Scaling: A future hydrogen economy must be economically viable. A breakthrough can be achieved through more efficient mass production and advances in specific production technologies. Therefore, the establishment and expansion of research and development infrastructures is strategically of high importance. However, it is also crucial to have confidence in product sales. Central to this are: identifying applications in which the use of hydrogen is already close to economic viability, and stimulating demand via large-scale use of products, e.g. in the public sector.
European Clean Hydrogen Alliance: The European Clean Hydrogen Alliance, launched in July 2020, aims to build a series of viable investment projects along the hydrogen value chain. This aims to create a clean hydrogen market that contributes to growth, creates jobs and reduces greenhouse gas emissions. The European Alliance for Clean Hydrogen brings together industry, national and local authorities, civil society and other stakeholders. It is strongly anchored in the hydrogen value chain, covering renewable and low-carbon hydrogen from production to transport and applications in mobility, industry, energy and heating.
National Hydrogen Council: The National Hydrogen Council (NWR) was appointed by the German Federal Government and acts as an independent, non-partisan advisory body. The Council consists of 26 high-ranking experts from industry, science and civil society and is supported by the National Hydrogen Strategy (NWS). With the NWS, adopted in June 2020, the German government is creating a framework for action for the future production, transport, use and further use of hydrogen and thus for corresponding innovations and investments. The strategy defines steps and contributions to achieve the climate targets, to create new value chains for the German economy and to further develop international energy policy cooperation.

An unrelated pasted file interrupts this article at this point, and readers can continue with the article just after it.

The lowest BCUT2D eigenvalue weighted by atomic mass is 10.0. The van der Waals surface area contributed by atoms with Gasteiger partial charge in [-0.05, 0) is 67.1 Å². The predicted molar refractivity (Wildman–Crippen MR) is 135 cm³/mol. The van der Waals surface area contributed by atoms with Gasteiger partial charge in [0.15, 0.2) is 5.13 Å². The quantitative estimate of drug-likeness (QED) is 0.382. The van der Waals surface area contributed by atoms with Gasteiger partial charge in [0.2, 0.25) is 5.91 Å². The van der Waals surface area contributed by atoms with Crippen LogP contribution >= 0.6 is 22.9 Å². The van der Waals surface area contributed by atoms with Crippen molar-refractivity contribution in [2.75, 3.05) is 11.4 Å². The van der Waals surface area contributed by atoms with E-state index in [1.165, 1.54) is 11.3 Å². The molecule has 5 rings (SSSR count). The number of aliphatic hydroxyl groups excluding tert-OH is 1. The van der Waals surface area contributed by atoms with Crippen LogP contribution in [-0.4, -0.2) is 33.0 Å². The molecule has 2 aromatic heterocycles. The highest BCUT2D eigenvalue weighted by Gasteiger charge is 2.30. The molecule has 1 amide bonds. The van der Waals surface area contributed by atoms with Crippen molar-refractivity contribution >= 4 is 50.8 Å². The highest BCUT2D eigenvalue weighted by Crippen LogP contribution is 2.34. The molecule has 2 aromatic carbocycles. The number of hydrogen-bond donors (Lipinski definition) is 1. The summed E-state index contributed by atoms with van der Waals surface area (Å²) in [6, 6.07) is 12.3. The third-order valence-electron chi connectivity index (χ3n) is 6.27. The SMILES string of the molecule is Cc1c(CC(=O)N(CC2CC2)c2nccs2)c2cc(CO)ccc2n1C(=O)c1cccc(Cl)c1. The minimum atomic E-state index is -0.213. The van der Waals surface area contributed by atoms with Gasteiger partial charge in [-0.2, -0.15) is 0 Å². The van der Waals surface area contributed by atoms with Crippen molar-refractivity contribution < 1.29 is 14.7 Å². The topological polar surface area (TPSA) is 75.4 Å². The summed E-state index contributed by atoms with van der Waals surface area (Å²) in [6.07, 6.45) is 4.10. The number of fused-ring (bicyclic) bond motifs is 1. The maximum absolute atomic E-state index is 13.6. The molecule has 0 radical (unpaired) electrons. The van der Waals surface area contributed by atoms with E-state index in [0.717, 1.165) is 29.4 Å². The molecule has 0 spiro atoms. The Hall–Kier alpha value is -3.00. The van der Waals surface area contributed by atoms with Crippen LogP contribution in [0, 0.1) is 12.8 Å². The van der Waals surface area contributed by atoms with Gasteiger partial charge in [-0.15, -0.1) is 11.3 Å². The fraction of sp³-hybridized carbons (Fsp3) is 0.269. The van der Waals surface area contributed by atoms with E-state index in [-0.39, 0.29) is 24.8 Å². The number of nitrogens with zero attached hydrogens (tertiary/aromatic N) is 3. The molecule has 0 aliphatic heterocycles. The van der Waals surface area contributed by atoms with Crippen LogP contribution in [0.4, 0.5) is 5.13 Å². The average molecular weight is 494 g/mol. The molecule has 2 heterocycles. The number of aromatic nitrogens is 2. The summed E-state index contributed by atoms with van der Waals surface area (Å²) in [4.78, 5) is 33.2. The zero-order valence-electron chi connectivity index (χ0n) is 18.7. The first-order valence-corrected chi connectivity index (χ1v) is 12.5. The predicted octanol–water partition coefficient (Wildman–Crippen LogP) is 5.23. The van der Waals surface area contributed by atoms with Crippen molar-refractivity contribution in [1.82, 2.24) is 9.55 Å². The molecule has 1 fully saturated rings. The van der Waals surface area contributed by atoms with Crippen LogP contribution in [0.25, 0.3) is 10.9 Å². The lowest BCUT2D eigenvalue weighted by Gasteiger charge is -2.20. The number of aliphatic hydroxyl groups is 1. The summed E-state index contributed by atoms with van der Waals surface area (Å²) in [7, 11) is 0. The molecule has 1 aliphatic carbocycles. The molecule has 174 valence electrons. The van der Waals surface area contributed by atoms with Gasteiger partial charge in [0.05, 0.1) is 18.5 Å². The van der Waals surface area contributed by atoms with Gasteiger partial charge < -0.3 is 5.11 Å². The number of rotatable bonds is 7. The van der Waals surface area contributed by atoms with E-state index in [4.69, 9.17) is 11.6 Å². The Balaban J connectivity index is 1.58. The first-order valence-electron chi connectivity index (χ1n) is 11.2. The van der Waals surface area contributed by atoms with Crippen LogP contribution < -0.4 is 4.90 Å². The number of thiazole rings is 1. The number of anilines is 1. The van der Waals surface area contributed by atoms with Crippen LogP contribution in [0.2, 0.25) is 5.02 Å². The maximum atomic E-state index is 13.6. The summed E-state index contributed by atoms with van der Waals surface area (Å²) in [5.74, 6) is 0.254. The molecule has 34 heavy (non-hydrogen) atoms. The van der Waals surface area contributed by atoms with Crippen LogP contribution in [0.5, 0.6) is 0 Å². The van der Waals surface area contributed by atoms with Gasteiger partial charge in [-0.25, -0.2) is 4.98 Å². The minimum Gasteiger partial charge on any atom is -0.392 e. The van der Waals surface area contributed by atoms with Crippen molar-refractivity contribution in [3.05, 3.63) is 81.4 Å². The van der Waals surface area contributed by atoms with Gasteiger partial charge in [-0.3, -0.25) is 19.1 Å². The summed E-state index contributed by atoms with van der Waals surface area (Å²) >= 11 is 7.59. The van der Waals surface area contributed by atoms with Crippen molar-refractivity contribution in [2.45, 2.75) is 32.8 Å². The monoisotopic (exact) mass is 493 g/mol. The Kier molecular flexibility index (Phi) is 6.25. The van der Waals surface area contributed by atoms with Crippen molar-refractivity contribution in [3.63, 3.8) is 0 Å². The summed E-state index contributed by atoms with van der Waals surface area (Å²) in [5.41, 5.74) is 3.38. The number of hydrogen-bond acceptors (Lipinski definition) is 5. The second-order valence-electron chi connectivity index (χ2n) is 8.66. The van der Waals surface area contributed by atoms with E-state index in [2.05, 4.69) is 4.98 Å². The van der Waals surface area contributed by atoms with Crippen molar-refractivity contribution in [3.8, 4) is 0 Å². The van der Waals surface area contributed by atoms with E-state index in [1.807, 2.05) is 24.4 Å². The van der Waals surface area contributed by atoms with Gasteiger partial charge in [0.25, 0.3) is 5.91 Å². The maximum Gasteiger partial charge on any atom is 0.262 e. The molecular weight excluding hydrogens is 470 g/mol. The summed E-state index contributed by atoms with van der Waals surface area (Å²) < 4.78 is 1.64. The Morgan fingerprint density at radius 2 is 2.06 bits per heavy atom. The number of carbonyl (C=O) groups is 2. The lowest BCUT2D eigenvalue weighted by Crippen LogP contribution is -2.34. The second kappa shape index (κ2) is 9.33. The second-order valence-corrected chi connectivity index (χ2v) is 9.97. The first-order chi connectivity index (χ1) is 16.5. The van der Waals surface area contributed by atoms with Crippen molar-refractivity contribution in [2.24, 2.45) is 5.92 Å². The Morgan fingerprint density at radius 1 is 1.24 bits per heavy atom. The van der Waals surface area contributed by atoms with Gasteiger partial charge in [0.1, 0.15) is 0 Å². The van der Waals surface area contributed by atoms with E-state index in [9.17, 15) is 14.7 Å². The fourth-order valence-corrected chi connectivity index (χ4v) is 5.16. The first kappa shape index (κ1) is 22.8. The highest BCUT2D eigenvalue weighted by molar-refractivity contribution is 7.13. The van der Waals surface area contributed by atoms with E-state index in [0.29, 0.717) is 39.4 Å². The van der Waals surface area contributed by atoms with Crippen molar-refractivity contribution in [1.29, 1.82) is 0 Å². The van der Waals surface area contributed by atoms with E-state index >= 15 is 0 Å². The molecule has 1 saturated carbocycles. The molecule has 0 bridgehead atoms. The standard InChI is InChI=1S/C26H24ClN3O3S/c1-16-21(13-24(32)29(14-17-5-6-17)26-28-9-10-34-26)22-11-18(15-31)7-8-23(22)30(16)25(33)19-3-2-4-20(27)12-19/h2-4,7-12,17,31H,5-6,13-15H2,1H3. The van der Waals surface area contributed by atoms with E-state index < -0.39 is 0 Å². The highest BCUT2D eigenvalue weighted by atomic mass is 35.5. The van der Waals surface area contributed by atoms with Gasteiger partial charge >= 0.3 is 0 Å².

Hydrogen Alliance Bavaria: The networking, knowledge and interest platform for now more than 170 hydrogen stakeholders from industry, science and politics in Bavaria was founded in September 2019. The alliance partners contribute to strengthening and expanding Bavaria's technological competence in the field of innovative hydrogen technologies.
Center Hydrogen.Bavaria (H2.B): The Center Hydrogen.Bavaria is the central strategy and coordination office of the Free State of Bavaria for hydrogen-related topics with the focus on strategy & roadmap development, demonstration & analysis as well as public relations & networking. The H2.B coordinates the activities in the Hydrogen Alliance Bavaria.
Hydrogen Dialogue: The Hydrogen Dialogue of NürnbergMesse took place for the first time in autumn 2020 as a new platform for the hydrogen community. Experts from business, science and politics are in dialogue with top-class international speakers. The presentations and discussions move along the entire value chain with a view to national strategies and the international hydrogen economy. The event also uses digital tools to promote networking and interaction among participants. The conceptual partner is the Center Hydrogen.Bavaria.